ANSEONG, South Korea (Reuters) - Despite living on porridge made from grass during the worst years of a North Korean famine, Kim Il-cheol harboured dreams of playing for the national soccer team.
In 2004, the stocky midfielder set up three goals in a single game to help his team take second in a youth tournament in the coastal province of Kangwon.
Three years later, he had to leave his soccer dreams behind when he slipped into China to defect to South Korea with his mother and sister.
However, his feelings for the national soccer team came with him.
And so on Monday, despite having fled poverty and repression in the North and taking South Korean citizenship, Kim cringed as he watched his side being hammered 7-0 by Portugal at North Korea’s first World Cup finals in 44 years.
“I‘m disappointed,” said Kim, 20, after Portugal scored their fourth goal. “But I‘m just happy to see the players from home doing their best.”
Other defectors share his feelings for the North Korean team.
On Monday, Kim watched the game projected onto a huge white sheet in a gymnasium with around 100 other young defectors, his schoolmates at the Hangyeore Junior and Senior High School.
South Korea set up the school four years ago to help young defectors adjust to life in their new country.
Besides academic courses, the students learn how to surf the Internet as well as how to use basic tools of the modern world such as credit cards and mobile phones.
The crowd of students in the gym cheered and clapped whenever North Korea took the ball forward, screeching with each missed shot.
Jang Nam-yong watched the game intently and called himself a fan of the North Korea team. Jang never had a chance to watch them in his hometown of Chongjin in the North because his family could not afford a television.
Jang, 21, spent a year in prison after Chinese police handed him over to North Korean soldiers the first time he sneaked out of the country to flee poverty.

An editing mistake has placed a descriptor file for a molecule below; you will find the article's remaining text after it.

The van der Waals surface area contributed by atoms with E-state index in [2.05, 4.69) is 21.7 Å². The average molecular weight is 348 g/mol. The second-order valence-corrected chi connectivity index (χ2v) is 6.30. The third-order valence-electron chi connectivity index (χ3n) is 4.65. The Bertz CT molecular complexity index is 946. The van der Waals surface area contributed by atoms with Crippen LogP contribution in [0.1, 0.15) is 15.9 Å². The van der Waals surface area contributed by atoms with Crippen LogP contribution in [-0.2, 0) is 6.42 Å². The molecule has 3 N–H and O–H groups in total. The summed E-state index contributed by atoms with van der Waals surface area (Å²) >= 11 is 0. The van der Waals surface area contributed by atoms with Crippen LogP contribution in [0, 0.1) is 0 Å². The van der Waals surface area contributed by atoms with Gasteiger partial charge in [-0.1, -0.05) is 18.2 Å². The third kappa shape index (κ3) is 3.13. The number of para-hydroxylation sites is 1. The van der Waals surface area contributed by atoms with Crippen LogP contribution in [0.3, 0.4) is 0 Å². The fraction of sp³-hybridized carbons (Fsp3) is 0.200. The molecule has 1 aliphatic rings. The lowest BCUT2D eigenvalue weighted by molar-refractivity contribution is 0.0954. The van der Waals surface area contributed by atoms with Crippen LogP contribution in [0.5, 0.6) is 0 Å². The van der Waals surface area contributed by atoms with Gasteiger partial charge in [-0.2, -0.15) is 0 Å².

He was more careful the second time and eventually made it to South Korea via Myanmar and Thailand.
“I left North Korea because I didn’t like the government, not because I didn’t like the people,” he said.
His father and one of his sisters are still in North Korea.
Life in South Korea can be rough for defectors from the Stalinist North, whose accents give them away and who are often discriminated against or treated as an underclass in the wealthier South.
“In many ways, the North Korean defectors do feel very much like outsiders here in South Korea,” said Tim Peters, founder and director of Helping Hands Korea.
“Sometimes they secretly do kind of yearn for the simplicity of their home town where they grew up, where they were accepted, where they were on par with folks in their own social situation.”
Sports, while used by the North Korean regime for propaganda purposes, is far enough removed from politics that even many South Koreans will root for North Korean athletes out of a sense of ethnic pride.
As the game against Portugal turned into a rout, some of the students began to shuffle back to their dorms. Only a few were left by the final whistle.
Han Jin-yong, 20, who plays midfield for the Hangyeore school soccer team, was among them.
“They did well in the first half, but not so well in the second,” he said.
(Editing by Ron Popeski and Peter Rutherford)